Anderson, Jacob and Clark, Katherine and Faust, Jake and Sandoval, Joey and Tozer, Kenneth and Hall, Erik and Belcher, Brandon (2016) Networked Autonomous Surface Vehicles for Reservoir Monitoring. [Abstract]
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Available under License Creative Commons Attribution No Derivatives.
On August 7, 2015 the Environmental Protection Agency accidentally released three million gallons of acidic mine drainage into Cement Creek near Silverton, Colorado. This catastrophe resulted in a community, state, and world-wide alarm regarding the vulnerability of the City of Durango’s water supply. A realization that this precious resource can easily be contaminated, leading to human-health concerns and significant environmental impacts rose to the forefront of concern. This event, among other notable spills, provides motivation to examine the use of autonomous robotic systems, capable of performing real-time, remote monitoring for rapid detection and alarm. To this end, this project developed a robotic system capable of performing effective and efficient persistent aquatic monitoring. The Robotic Guidance and Control for the Observation and Monitoring of the Environment (GNOME) Lab at Fort Lewis College, as part of a senior capstone research project, designed and built a networked system of Autonomous Surface Vehicles (ASVs) to continuously monitor the water quality and quantity in the City of Durango's water reservoir; Rogers Reservoir. The robotic system is designed for future applications and deployment in other aquatic resources in the surrounding Four Corners Region as well. This network consists of three ASVs; that enable accurate spatiotemporal monitoring of a dynamic environment. The network of ASVs provides information about the physical properties of the water that enable resource managers to assess and respond in near real time to water quality concerns. The Robotic GNOME Lab is also in collaboration with international educational institutions and local elementary schools. International collaboration is to facilitate data sharing and the development of autonomous sampling and data analysis algorithms. The local collaboration is to teach local elementary students about the physical properties of fluids, water quality, robotics, and the field of aquatic robotics. The networked robotic system consists of three ASVs with custom hull designs optimized for local fresh-water reservoirs and the ability to withstand local weather and potentially low-pH (3-4) water. Each vessel optimizes power consumption for both sampling and operation to enable persistent, 24/7 autonomous operation. Typical weather in lakes and reservoirs in a mountainous environment include large temperature swings, wind gusts of 20 mph, various forms of precipitation such as hail and freezing conditions, which have all been considered in the design and construction. Autonomy is accomplished by on-board Arduino Mega 2560 microcontroller and navigation is performed by an Adafruit Breakout V3 GPS and IMU. Continuous power to the ASVs will be generated onboard with solar panels and battery storage to accomplish 24/7 continuous operation. Communication for data transfer and mission updates is handled over 3G cellular communication through a Particle Electron board. The water quality sensor suite is designed to be modular with interchangeable sensors to target specific sampling requirements for each deployment location. All collected data are posted in near real time to a publicly-available website. The intended uses of the data are to inform local resource managers and policy makers, as well as to engage the public through educational outreach and citizen scientist programs. All three ASVs are designed around a basic dual-hull catamaran design, and are roughly five feet in length, and 2.5 feet in width. ASV 1 has rectangular hulls, is heavy-duty, and impact resistant. It has a structural foam body with reinforced polyester, and hand-finished laminate. ASV 2 and 3 is cylindrical in shape, lighter, faster, and can carry more payload. These boats are made as a ribbed structure with reinforced epoxy and vacuum bag finished laminate. This second iteration of design was chosen to reduce the technicality and time of fabrication, the total weight of boat, carry more payload, and to increase stability. For power, two 50 watt solar panels collect solar energy that is stored in two 20 Ah LiFePO4 batteries. A commercial charger is used to charge both batteries and control the charging cycle. Mechanical relays are located at the grounding terminal of each battery and on the solar panels to disconnect all electrical sources if water enters the hulls or the electronics housing. The batteries are protected from a short circuit by a 15 amp fuse. The electronics for the boats are housed in a pelican case that is suspended between the hulls. An Arduino Mega was chosen to control the ASV and communicates via I2C with a Particle Electron that provides 3G cellular communication. Two Blue Robotics T200 thrusters are used to propel the boat. A thruster is mounted on the back of each pontoon to provide for differential thrust steering. GPS waypoint navigation is being used with a geo-fence. An IMU is used to provide a magnetic tilt-compensated heading while the boat is traveling at low speeds, and the GPS provides a heading when the boat is traveling at speed greater than 0.5 meters per second. Waypoints are chosen based on a sampling algorithm within the geo-fence that provides adequate spatial coverage for optimal water quality monitoring and data collection. The user can change the sampling algorithm while the ASV is deployed through a web-interface on the website. This ability to communicate to the vehicles allows collaboration with international researchers to simultaneously test sampling algorithms with all three vehicles: one vehicle to perform ground truth and the other two vehicles for testing iterations to the sampling strategy. The standard water quality monitoring sensor suite consist of temperature, pH and salinity. These sensors have been included because they provide a fundamental picture of the aquatic environment. Each ASV is set up to accommodate up to three additional sensors, with the possibility of extending this capacity if needed. This network of ASVs will be deployed on Rogers Reservoir to monitor water quality at the Florida River and Animas River inlets, and at the outlet of the Reservoir. Real-time data will be posted on a publically accessible website and a database will be located on the Fort Lewis College server. Additional deployments will occur at regional lakes/reservoirs and in suitably-sized rivers to collect aquatic data of interest to researchers and scientists. The GNOME Lab will continue to develop and test planning and control of the network of ASVs for long-term deployment—requiring efficient data collection techniques, and cost-effective communications. This network of ASVs will eventually be coupled with autonomous underwater vehicles (AUVs) and unmanned aerial vehicles (UAVs) to form an aquatic robotic sensing system that can provide a means of understanding complex and dynamic aquatic environments.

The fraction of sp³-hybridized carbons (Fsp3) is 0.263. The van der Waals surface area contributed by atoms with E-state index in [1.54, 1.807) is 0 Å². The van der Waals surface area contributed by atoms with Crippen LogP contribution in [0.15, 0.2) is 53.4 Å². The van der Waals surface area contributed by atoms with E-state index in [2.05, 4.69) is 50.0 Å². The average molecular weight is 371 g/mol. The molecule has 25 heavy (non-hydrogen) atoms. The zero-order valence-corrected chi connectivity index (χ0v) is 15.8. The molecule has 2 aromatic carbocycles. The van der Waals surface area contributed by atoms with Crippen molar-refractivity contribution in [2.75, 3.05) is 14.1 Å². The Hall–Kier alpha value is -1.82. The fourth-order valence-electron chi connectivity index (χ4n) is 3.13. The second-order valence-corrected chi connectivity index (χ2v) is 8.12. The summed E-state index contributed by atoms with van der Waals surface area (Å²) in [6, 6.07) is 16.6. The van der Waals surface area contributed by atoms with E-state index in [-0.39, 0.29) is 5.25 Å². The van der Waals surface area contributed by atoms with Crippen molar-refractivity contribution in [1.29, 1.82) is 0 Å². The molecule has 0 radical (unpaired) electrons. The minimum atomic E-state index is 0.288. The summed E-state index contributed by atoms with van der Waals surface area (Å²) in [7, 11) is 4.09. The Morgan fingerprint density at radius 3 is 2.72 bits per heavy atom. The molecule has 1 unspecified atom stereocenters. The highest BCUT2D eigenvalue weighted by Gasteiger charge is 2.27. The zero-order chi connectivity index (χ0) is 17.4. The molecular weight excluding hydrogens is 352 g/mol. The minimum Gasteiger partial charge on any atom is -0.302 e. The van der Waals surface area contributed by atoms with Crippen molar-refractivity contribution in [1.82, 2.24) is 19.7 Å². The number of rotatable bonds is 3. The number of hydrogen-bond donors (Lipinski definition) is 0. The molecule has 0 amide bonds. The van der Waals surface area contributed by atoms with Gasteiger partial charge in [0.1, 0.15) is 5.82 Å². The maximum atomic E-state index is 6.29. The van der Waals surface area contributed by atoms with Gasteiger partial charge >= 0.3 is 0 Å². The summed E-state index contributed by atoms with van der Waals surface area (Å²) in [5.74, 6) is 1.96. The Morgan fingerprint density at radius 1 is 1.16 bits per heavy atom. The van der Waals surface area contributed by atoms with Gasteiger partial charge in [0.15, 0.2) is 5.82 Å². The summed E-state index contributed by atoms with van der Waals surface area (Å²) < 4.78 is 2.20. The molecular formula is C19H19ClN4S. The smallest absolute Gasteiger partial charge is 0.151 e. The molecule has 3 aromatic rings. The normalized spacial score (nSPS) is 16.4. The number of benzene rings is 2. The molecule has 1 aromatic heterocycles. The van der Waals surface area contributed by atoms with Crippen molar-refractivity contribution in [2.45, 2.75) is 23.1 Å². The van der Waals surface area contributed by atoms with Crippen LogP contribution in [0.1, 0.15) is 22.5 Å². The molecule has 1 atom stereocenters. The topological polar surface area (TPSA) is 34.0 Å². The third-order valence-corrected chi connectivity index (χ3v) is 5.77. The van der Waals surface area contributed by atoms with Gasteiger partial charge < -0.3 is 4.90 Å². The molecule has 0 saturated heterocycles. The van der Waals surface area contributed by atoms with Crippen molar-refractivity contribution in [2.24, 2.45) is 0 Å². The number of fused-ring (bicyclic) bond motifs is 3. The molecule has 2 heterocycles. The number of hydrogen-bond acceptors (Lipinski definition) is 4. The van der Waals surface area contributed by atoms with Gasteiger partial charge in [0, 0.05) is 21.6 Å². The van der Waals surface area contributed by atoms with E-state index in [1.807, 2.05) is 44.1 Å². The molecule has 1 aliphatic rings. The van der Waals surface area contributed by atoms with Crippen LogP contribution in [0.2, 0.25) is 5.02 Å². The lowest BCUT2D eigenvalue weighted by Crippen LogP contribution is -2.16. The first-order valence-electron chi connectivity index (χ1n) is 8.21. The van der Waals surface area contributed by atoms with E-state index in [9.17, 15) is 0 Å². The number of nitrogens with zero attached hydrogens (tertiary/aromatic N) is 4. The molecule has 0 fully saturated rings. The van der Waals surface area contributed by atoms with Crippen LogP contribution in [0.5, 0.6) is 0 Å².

|Created by Student or Faculty:||Student|
|Uncontrolled Keywords:||Autonomous Surface Vehicles ASV Heterogeneous robotic system Roger's Reservoir The Robotic Guidance and Control for the Observation and Monitoring of the Environment Lab at Fort Lewis College GNOME|
|Subjects:||Undergrad Research Symposium > Engineering|
FLC Undergraduate Research & Creative Activities Grant-Funded
Undergrad Research Symposium
|Depositing User:||Jacob Anderson|
|Date Deposited:||12 Apr 2016 16:25|
|Last Modified:||12 Apr 2016 16:25|